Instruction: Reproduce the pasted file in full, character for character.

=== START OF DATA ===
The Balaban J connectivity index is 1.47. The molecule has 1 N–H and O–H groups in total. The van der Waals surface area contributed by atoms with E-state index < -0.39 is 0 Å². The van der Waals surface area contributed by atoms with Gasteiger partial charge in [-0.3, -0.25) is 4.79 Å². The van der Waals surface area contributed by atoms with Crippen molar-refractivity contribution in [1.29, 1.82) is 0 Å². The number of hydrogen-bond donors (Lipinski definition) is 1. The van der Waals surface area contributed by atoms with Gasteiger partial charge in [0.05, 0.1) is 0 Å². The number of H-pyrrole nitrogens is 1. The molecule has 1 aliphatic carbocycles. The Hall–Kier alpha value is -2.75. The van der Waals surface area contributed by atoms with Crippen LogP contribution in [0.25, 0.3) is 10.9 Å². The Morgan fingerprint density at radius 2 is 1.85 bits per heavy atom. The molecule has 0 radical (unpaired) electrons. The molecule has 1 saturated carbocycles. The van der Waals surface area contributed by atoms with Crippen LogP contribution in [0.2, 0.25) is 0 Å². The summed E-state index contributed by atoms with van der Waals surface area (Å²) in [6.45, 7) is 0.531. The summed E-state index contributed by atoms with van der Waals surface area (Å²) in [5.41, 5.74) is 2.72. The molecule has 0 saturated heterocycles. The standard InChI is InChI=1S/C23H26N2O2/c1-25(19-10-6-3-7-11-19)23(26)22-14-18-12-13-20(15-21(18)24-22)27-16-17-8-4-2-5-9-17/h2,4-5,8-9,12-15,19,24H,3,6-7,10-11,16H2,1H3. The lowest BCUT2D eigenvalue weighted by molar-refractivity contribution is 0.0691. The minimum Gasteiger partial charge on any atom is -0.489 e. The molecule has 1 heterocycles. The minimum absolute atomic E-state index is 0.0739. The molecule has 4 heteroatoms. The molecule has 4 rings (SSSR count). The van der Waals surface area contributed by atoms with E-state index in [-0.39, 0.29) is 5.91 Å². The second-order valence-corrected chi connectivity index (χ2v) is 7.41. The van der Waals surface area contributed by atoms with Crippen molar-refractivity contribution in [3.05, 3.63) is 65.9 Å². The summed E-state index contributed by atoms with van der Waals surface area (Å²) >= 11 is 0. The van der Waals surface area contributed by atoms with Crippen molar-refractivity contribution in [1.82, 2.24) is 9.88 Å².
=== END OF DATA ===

The Balaban J connectivity index is 1.47. The molecule has 1 N–H and O–H groups in total. The van der Waals surface area contributed by atoms with E-state index < -0.39 is 0 Å². The van der Waals surface area contributed by atoms with Gasteiger partial charge in [-0.3, -0.25) is 4.79 Å². The van der Waals surface area contributed by atoms with Crippen molar-refractivity contribution in [1.29, 1.82) is 0 Å². The number of hydrogen-bond donors (Lipinski definition) is 1. The van der Waals surface area contributed by atoms with Gasteiger partial charge in [0.05, 0.1) is 0 Å². The number of H-pyrrole nitrogens is 1. The molecule has 1 aliphatic carbocycles. The Hall–Kier alpha value is -2.75. The van der Waals surface area contributed by atoms with Crippen LogP contribution in [0.25, 0.3) is 10.9 Å². The Morgan fingerprint density at radius 2 is 1.85 bits per heavy atom. The molecule has 0 radical (unpaired) electrons. The molecule has 1 saturated carbocycles. The van der Waals surface area contributed by atoms with Crippen LogP contribution in [0.2, 0.25) is 0 Å². The summed E-state index contributed by atoms with van der Waals surface area (Å²) in [6.45, 7) is 0.531. The summed E-state index contributed by atoms with van der Waals surface area (Å²) in [5.41, 5.74) is 2.72. The molecule has 0 saturated heterocycles. The standard InChI is InChI=1S/C23H26N2O2/c1-25(19-10-6-3-7-11-19)23(26)22-14-18-12-13-20(15-21(18)24-22)27-16-17-8-4-2-5-9-17/h2,4-5,8-9,12-15,19,24H,3,6-7,10-11,16H2,1H3. The lowest BCUT2D eigenvalue weighted by molar-refractivity contribution is 0.0691. The minimum Gasteiger partial charge on any atom is -0.489 e. The molecule has 1 heterocycles. The minimum absolute atomic E-state index is 0.0739. The molecule has 4 heteroatoms. The molecule has 4 rings (SSSR count). The van der Waals surface area contributed by atoms with E-state index in [-0.39, 0.29) is 5.91 Å². The second-order valence-corrected chi connectivity index (χ2v) is 7.41. The van der Waals surface area contributed by atoms with Crippen molar-refractivity contribution in [3.05, 3.63) is 65.9 Å². The summed E-state index contributed by atoms with van der Waals surface area (Å²) >= 11 is 0. The van der Waals surface area contributed by atoms with Crippen molar-refractivity contribution in [1.82, 2.24) is 9.88 Å².